2) Professionalize the police and “get rid of secretive ‘elite’ policing units like the SCORPION squad,” as discussed in Reason. The officers who pulled Nichols over were a part of this squad, variations of which exist across the country, elite teams that operate with “far more leeway and less oversight than do regular police officers.” Members of SCORPION, criminal justice author Radley Balko writes in The New York Times, were trained with a mere “three days of PowerPoint presentations, one day of criminal apprehension instruction and one day at the firing range.” It has been popular among many writers this week to point out that the US requires more training hours of a cosmetologist than a police officer, as well as far fewer hours in comparison to police officers in other English-speaking countries. Pushing for better training is something that you can be involved in at the local level.

Nichols’ case is unusual in that it led to the prompt firing and charging of the officers involved. The Memphis Police Department has also already disbanded SCORPION. I don’t think we can expect a sudden, large shift in the US where one day we wake up and police brutality has been banished forever in all corners of the nation. But enough local and/or state successes, taken together, could indeed be turned into the constructive national framework we’re missing now. That way, by focusing on shifts we can make happen in our own communities, we may very well wake up and see that we have, over time, transformed our society as a whole by transforming it bit by bit.

Before we go

Last week the minute hand of the Doomsday Clock, which measures how close humanity is to total annihilation, was moved to 90 seconds to midnight. (Midnight equals annihilation.) It’s the closest we have ever been since the clock was dreamt up in 1947 to warn the world about nuclear threat. Jonah Goldberg in The Dispatch is excellent on why we should take this new “measurement” with a very large grain of salt.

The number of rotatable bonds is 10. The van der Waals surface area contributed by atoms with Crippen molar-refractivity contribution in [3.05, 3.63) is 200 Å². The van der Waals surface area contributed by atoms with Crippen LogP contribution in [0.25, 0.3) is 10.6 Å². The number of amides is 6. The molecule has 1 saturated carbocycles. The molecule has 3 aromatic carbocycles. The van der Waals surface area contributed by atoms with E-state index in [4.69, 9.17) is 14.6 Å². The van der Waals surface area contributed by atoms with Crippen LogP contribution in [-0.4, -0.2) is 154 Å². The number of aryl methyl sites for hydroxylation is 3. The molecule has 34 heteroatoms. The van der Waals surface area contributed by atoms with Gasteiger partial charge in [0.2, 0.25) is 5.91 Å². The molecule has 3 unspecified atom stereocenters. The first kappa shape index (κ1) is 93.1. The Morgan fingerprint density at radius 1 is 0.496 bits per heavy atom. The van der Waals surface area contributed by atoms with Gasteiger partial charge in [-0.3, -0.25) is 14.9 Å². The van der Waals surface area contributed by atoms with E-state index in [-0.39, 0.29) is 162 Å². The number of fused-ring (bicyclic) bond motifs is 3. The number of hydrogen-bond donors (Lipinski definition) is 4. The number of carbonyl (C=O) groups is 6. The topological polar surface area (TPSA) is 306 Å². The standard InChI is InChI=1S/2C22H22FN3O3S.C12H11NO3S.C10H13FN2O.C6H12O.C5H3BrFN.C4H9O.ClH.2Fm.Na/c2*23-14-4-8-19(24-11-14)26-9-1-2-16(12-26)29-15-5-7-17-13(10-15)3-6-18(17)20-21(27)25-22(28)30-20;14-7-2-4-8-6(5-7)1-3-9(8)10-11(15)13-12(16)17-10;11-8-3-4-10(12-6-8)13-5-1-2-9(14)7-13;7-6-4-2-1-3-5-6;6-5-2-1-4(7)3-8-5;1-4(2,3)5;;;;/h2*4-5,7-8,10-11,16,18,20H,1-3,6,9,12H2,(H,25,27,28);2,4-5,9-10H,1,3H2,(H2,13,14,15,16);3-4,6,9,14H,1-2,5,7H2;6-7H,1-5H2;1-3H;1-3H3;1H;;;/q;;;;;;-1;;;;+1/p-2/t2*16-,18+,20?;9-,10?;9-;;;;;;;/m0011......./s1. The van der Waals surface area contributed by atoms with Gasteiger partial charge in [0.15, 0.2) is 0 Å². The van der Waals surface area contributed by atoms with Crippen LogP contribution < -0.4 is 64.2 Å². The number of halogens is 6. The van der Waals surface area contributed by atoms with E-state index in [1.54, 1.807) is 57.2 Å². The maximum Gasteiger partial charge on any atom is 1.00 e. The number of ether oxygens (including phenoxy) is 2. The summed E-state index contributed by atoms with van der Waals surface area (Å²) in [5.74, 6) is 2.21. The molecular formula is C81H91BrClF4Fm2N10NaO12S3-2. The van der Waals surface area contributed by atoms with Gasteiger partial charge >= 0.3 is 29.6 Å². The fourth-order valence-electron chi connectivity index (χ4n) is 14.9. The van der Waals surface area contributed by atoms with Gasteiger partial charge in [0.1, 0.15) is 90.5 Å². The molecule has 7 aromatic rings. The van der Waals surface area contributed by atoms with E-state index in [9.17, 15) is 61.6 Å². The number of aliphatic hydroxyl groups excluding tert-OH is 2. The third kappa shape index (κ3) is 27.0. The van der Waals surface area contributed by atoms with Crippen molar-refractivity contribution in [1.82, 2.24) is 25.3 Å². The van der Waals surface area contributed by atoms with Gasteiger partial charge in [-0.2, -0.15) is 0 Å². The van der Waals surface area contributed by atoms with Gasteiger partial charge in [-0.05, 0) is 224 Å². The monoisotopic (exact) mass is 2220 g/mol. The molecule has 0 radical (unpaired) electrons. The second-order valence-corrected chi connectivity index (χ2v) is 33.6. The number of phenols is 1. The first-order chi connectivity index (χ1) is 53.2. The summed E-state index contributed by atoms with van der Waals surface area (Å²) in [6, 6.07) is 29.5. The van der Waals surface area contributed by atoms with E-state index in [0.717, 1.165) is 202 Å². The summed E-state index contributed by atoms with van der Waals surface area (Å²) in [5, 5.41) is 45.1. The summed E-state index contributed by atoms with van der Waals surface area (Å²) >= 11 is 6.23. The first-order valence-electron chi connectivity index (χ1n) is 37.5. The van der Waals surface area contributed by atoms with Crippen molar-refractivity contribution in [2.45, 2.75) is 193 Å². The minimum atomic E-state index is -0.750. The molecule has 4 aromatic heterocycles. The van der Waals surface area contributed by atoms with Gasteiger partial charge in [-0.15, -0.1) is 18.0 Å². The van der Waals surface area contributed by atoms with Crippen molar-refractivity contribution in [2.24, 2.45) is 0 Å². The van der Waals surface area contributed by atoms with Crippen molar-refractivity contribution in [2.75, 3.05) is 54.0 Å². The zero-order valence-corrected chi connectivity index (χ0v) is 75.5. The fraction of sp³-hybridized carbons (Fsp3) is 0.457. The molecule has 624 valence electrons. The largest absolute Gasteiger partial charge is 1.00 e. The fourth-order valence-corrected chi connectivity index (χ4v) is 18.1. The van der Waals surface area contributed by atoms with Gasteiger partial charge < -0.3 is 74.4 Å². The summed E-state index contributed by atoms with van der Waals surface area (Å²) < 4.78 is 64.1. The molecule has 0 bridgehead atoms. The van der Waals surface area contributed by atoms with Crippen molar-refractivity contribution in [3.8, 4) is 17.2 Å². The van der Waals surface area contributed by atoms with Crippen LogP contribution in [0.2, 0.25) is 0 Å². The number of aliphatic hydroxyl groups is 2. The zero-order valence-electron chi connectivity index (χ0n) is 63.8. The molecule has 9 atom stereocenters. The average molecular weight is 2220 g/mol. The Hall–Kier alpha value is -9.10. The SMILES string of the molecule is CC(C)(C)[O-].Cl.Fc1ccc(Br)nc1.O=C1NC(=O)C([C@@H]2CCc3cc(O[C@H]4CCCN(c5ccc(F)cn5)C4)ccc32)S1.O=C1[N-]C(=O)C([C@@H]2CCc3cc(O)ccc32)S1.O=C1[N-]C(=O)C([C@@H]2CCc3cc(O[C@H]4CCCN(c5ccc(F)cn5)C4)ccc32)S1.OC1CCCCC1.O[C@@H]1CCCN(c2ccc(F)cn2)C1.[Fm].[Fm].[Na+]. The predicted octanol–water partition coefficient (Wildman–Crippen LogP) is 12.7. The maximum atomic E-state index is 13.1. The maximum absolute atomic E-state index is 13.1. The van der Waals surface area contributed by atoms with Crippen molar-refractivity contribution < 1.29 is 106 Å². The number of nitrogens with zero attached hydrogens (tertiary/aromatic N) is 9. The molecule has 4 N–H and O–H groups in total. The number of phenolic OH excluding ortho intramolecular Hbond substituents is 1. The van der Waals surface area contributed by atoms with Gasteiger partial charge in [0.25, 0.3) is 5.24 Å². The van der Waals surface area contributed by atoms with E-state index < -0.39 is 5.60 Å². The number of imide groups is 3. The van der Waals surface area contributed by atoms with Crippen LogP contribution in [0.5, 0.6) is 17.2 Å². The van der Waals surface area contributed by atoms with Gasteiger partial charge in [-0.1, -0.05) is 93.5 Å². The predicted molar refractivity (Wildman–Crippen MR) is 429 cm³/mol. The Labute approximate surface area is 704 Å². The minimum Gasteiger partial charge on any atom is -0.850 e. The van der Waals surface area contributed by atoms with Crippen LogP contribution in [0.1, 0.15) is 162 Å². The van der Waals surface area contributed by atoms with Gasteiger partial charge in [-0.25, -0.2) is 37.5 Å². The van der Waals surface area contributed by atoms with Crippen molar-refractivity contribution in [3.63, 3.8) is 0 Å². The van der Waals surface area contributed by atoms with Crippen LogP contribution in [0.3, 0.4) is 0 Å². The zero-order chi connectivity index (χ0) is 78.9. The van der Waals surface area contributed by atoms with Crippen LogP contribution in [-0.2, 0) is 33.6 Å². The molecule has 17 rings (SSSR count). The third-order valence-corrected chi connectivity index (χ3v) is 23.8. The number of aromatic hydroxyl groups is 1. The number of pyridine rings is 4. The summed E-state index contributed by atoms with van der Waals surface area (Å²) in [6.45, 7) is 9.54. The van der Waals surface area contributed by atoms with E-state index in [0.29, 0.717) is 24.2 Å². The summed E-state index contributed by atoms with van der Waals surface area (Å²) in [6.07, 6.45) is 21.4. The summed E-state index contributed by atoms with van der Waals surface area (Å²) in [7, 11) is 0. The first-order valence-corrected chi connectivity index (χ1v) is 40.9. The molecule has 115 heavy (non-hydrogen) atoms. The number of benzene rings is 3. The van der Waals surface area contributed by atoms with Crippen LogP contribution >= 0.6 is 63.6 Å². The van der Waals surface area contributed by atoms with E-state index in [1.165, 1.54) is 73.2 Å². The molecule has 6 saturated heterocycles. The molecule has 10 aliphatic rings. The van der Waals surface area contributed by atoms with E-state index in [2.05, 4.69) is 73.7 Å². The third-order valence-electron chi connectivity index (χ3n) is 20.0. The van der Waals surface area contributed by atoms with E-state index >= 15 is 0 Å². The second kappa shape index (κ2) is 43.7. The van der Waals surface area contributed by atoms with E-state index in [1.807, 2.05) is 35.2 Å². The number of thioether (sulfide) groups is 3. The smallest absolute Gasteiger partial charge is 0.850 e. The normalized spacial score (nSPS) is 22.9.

We saw this in the newsletter of our friends at Future Crunch: “In the space of a single generation, the number of children dying under the age of five has fallen by 59%. Four low-income countries, Eritrea, Ethiopia, Malawi and Uganda, and 15 lower-middle-income countries, including Bangladesh, Mongolia and Uzbekistan, have reduced child mortality by more than 75% since 1990.”

Last but not least, we’ll need a lot of rare minerals in the process of going green. One study says that we can breathe easy: it seems like despite their name, the Earth holds enough rare minerals for the green transition.

Below in the links section, French mini-forests, chatbot watermarks, YouTube college credits, and more.

Oil company BP has cut its outlook for oil and gas demand through to 2050. Taking into account Russia’s invasion of Ukraine and the passing of the Inflation Reduction Act in the US, the group says that a global push for greater energy security will lead to more investment in renewables, reducing carbon emissions in each of the three scenarios laid out. The green line represents the estimated emissions downturn if trends of the last few years stay the same. The orange and blue lines represent additional climate action. 

The silent killers sweeping the world, and a new initiative to tackle them

A Bangladesh-based international development organization is leveraging local expertise to tackle noncommunicable diseases. | Read more 

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Department of Ideas 💡
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Three cheers for gradualismPersuasion
The case for incremental change in a radical age.

Why we picked it: In a society that struggles to agree on history, facts, and future direction, is radical reform the best way forward, or would incremental improvements be more effective? —Brian Leli

Until Next Time

We could all use a fun fact about wombats. ⚡️

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Emma Varvaloucas

Emma Varvaloucas is the Executive Director of The Progress Network. An editor and writer specializing in nonprofit media, she was formerly Executive Editor of Tricycle: The Buddhist Review and is the editor of two books from Wisdom Publications.